Every thought you have now about her is modified by that fact. Your brain does its fabulous work of classifying her based on what you know about it. What she does that fits your schema for Down syndrome will be tucked away under, “They are all so...” and the parts of her that crack the mold will become inspirational fodder stored under, “Aww, despite having Down syndrome, she ...”

Can you imagine having something about you that was so obvious, and so pervasive, that you were unable to develop an identity apart from it?

How can she develop her individual identity when no one can see her as a person, period? No one. Not even me sometimes. She is a person with Down syndrome. You see a person with Down syndrome. Every single thing she does is relative to Down syndrome.

I don’t want to raise awareness about Down syndrome.

I want to raise awareness about being human, about having a personal identity.

I want you to forget about Down syndrome.

I want you to look at her. I want you to see her.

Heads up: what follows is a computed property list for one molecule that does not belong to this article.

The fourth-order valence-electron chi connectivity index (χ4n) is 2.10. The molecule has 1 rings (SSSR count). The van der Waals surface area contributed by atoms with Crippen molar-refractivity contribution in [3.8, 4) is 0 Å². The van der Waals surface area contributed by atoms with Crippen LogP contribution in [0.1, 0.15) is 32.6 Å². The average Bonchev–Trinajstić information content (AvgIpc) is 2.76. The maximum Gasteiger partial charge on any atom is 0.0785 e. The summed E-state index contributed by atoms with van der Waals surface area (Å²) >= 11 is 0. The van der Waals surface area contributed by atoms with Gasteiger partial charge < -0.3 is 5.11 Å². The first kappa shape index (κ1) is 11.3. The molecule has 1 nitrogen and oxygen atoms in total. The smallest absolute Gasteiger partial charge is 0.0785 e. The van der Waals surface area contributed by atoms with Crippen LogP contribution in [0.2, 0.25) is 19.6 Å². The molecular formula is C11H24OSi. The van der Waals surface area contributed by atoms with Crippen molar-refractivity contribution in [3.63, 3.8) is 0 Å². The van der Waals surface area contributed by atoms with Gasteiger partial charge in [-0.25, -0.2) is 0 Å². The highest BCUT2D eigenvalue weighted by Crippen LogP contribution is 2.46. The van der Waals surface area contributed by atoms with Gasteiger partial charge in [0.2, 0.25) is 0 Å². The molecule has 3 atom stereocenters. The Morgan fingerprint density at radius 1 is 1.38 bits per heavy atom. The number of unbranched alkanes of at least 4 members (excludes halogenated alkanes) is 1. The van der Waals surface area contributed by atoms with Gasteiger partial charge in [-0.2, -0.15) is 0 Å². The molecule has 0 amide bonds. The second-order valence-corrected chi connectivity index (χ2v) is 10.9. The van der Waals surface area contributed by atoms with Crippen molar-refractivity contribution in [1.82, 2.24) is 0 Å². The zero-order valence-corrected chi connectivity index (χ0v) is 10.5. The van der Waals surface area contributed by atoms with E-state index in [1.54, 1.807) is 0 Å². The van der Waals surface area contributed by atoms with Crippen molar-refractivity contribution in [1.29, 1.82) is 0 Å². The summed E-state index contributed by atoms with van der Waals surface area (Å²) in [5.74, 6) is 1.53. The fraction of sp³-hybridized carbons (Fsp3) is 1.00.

Let her develop her identity separately from her chromosome count. Accept her as fully human.

Tuesday, October 8, 2013

Awareness ---> Acceptance

It is October, Down syndrome awareness month. With that should come some obligatory posts about how awesome ordinary my girls are. The idea is that if you could become truly aware of what it means to be a person with Down syndrome, you would not treat people who have it any differently than people who don’t.


I’ve never been quite sure how to make that happen, and last night—during the middle of the night while I was supposed to be in deep repose—it dawned on me: I can’t make that happen. That is because we both have a role in this process. It is my job to bring awareness to you and your job to accept people with Down syndrome as fully human, like you are. And I cannot force that.

Yesterday a woman from the Office of People with Disabilities called to share some program information with me. We talked for a bit and it came up that I actually have three daughters with Down syndrome and she said, "You are such a good person." What can I tell her about Down syndrome that would make her understand that I am no more good than any other woman who has five children at home?

A while ago I was at a Pampered Chef party and as I chatted with a stranger, I mentioned my three daughters with Down syndrome. A very serious look came upon her and she said, "Oh, I’m sorry." How do I explain Down syndrome in a way that lets her know there is nothing to be sorry about?

In early September I sat in a meeting with Masha’s Kindergarten team. Her new teacher was visibly nervous. The team asked a lot of questions about behaviors. What could I say to ease their minds?